I had been dating a guy, George, for a while and his birthday was coming up. He was living many states away from his parents, and had been lamenting that he hadn’t had his mom’s Greek soup in some time. This was the early 1990s, before the Internet or Facebook, so all I had was directory assistance. As his last name was Zgourides, I thought, how many could there be in a small Texas town? I got his mom on the first call! She secretly sent me the recipes, and I made Avgolemono (Greek) Soup with the eggy foam, chicken served on the side, and a Greek salad. I had never seen Greek soup much less made his family’s rather tricky recipe. When he came over on his birthday, he stepped through the door, and without even saying hello, said, “I smell Greek soup!” He went into the kitchen and said quizzically, “this tastes just like my mom’s!” Then I handed him the envelope with his mom’s handwriting. He was shocked and delighted I had gone to the trouble to contact his mom and surprise him with his favorite soup!
The funny part was the recipe called for three lemons. I had no idea what size, and bought three “Texas-sized” lemons at the store because, well, his family is all from Texas. The soup was so lemony George was the only one who could eat it, and he was delighted because he said he didn’t have to add lemon—for the first time ever! He pronounced it better than his mother’s.
I topped it all off with a lemon and white checker-board cake. The man loves his lemons.
He has since said he should have had the sense that day to get married, and we finally did a few years (ahem) later. We have been married 13 years, and I have made Greek soup many times since—with far less lemon. So everyone else can eat it. :-) He adds lemon, but still says it is better than his mother’s.
When most restaurants serve Greek or Avgolemono Soup, it is without the egg foam on top. There is no way to accomplish that feat in a restaurant setting, however upscale. It simply has to be done at home. The wrong pan or a mistake in temperature ruins it. This is not a recipe for the beginner or faint of heart.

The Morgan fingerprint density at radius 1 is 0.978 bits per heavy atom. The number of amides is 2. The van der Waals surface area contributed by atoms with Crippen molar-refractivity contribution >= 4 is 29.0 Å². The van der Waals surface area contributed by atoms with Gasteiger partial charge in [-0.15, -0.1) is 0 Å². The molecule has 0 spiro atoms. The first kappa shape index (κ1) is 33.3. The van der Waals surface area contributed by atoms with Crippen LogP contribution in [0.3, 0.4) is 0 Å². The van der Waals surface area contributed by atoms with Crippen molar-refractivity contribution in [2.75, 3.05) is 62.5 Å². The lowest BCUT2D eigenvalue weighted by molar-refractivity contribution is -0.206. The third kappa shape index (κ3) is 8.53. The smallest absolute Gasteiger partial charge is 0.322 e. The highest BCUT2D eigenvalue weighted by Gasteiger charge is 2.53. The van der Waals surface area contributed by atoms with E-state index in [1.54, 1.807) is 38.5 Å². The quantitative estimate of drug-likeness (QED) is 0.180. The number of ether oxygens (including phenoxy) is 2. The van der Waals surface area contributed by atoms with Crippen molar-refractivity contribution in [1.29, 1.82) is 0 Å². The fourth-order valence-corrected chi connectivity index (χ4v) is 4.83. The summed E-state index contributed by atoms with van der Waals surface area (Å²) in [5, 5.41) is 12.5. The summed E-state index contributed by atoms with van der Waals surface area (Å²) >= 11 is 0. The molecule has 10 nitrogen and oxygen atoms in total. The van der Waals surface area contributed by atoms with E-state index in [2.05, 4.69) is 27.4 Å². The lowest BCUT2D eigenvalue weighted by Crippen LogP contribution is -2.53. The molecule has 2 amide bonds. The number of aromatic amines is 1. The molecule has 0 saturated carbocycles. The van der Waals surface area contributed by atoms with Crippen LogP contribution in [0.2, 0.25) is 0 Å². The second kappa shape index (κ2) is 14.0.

Here is the recipe for Avgolemono (Greek) Soup. Be forewarned: there are
as many “true Greek” recipes for this as there are Yiayias in Greece, and
everyone thinks their family’s version is correct.
March 7, 2011
For this month’s Inviting Writing, we asked people to share their stories about food and dating. Of course, as in Lisa’s starter story, dates don’t always end well, and sometimes, in some way, the food is to blame.
Today’s story comes from Evelyn Kim, who lives in Berlin and writes about food and sustainability issues at the cleverly titled blog Edo Ergo Sum (I eat, therefore I am).
The Matzo Ball Blues
By Evelyn Kim
There is that moment when you are dating someone and you realize that as much as you think the family accepts you…they don’t. I dated this man through college, after college, and for a time I was even engaged to him. But after we split up, I knew that no matter how many brises, weddings, or bar or bat mitzvahs I went to, I was never really part of the family. How did I know? It was the matzo ball.
I made really lousy matzo ball soup. The soup part was fairly easy, but those matzo balls! I could never get them to turn out right. They had the consistency of school paste and the density of doorstops. They were basically rubber balls in kosher clothing.
It was not for lack of trying. I received all sorts of advice. Trust me, I asked around. Moms, aunts, cousins, rabbanim, the Korean deli on 76th and 3rd—they all had their own methods: club soda, finely ground matzo meal, lard (Kosher food rules were clearly not part of the licensing exam for Korean deli owners in New York), whipped schmaltz, The Jewish Book of Why. None of them worked. I suspected that until I married the guy and converted to Judaism, Moses (or my boyfriend’s grandma) wouldn’t divulge the secret to light and fluffy matzo balls.